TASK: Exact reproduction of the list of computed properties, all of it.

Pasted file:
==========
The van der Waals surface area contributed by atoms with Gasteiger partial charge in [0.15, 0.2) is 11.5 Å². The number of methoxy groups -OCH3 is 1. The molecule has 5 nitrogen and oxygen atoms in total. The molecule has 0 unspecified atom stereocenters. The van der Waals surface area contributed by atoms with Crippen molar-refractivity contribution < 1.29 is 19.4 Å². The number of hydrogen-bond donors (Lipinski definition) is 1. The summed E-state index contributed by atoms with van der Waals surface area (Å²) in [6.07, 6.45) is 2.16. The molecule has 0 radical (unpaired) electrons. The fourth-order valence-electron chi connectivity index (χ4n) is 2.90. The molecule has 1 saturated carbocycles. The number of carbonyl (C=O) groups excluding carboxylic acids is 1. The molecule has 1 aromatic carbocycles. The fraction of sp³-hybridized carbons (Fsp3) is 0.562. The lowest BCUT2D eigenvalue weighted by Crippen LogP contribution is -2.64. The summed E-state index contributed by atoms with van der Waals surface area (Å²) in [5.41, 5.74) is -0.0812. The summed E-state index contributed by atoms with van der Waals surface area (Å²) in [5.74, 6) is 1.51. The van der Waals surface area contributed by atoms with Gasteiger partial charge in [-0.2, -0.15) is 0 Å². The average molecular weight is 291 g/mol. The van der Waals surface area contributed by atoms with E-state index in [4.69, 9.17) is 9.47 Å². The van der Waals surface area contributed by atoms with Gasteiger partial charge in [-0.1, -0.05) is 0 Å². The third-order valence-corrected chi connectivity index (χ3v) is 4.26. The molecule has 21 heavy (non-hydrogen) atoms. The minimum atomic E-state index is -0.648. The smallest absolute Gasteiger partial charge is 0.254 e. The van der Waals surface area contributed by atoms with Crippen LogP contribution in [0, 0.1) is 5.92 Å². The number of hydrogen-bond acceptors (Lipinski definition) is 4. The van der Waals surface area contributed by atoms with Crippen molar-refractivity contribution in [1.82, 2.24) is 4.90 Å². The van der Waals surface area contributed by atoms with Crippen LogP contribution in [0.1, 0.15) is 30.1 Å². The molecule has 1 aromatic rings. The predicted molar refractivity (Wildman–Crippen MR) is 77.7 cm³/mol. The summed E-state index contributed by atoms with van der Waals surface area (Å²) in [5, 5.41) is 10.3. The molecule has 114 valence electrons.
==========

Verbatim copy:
The van der Waals surface area contributed by atoms with Gasteiger partial charge in [0.15, 0.2) is 11.5 Å². The number of methoxy groups -OCH3 is 1. The molecule has 5 nitrogen and oxygen atoms in total. The molecule has 0 unspecified atom stereocenters. The van der Waals surface area contributed by atoms with Crippen molar-refractivity contribution < 1.29 is 19.4 Å². The number of hydrogen-bond donors (Lipinski definition) is 1. The summed E-state index contributed by atoms with van der Waals surface area (Å²) in [6.07, 6.45) is 2.16. The molecule has 0 radical (unpaired) electrons. The fourth-order valence-electron chi connectivity index (χ4n) is 2.90. The molecule has 1 saturated carbocycles. The number of carbonyl (C=O) groups excluding carboxylic acids is 1. The molecule has 1 aromatic carbocycles. The fraction of sp³-hybridized carbons (Fsp3) is 0.562. The lowest BCUT2D eigenvalue weighted by Crippen LogP contribution is -2.64. The summed E-state index contributed by atoms with van der Waals surface area (Å²) in [5.41, 5.74) is -0.0812. The summed E-state index contributed by atoms with van der Waals surface area (Å²) in [5.74, 6) is 1.51. The van der Waals surface area contributed by atoms with Gasteiger partial charge in [-0.2, -0.15) is 0 Å². The average molecular weight is 291 g/mol. The van der Waals surface area contributed by atoms with E-state index in [4.69, 9.17) is 9.47 Å². The van der Waals surface area contributed by atoms with Gasteiger partial charge in [-0.1, -0.05) is 0 Å². The third-order valence-corrected chi connectivity index (χ3v) is 4.26. The molecule has 21 heavy (non-hydrogen) atoms. The minimum atomic E-state index is -0.648. The smallest absolute Gasteiger partial charge is 0.254 e. The van der Waals surface area contributed by atoms with Crippen LogP contribution in [0, 0.1) is 5.92 Å². The number of hydrogen-bond acceptors (Lipinski definition) is 4. The van der Waals surface area contributed by atoms with Crippen molar-refractivity contribution in [1.82, 2.24) is 4.90 Å². The van der Waals surface area contributed by atoms with Crippen LogP contribution in [0.1, 0.15) is 30.1 Å². The molecule has 1 aromatic rings. The predicted molar refractivity (Wildman–Crippen MR) is 77.7 cm³/mol. The summed E-state index contributed by atoms with van der Waals surface area (Å²) in [5, 5.41) is 10.3. The molecule has 114 valence electrons.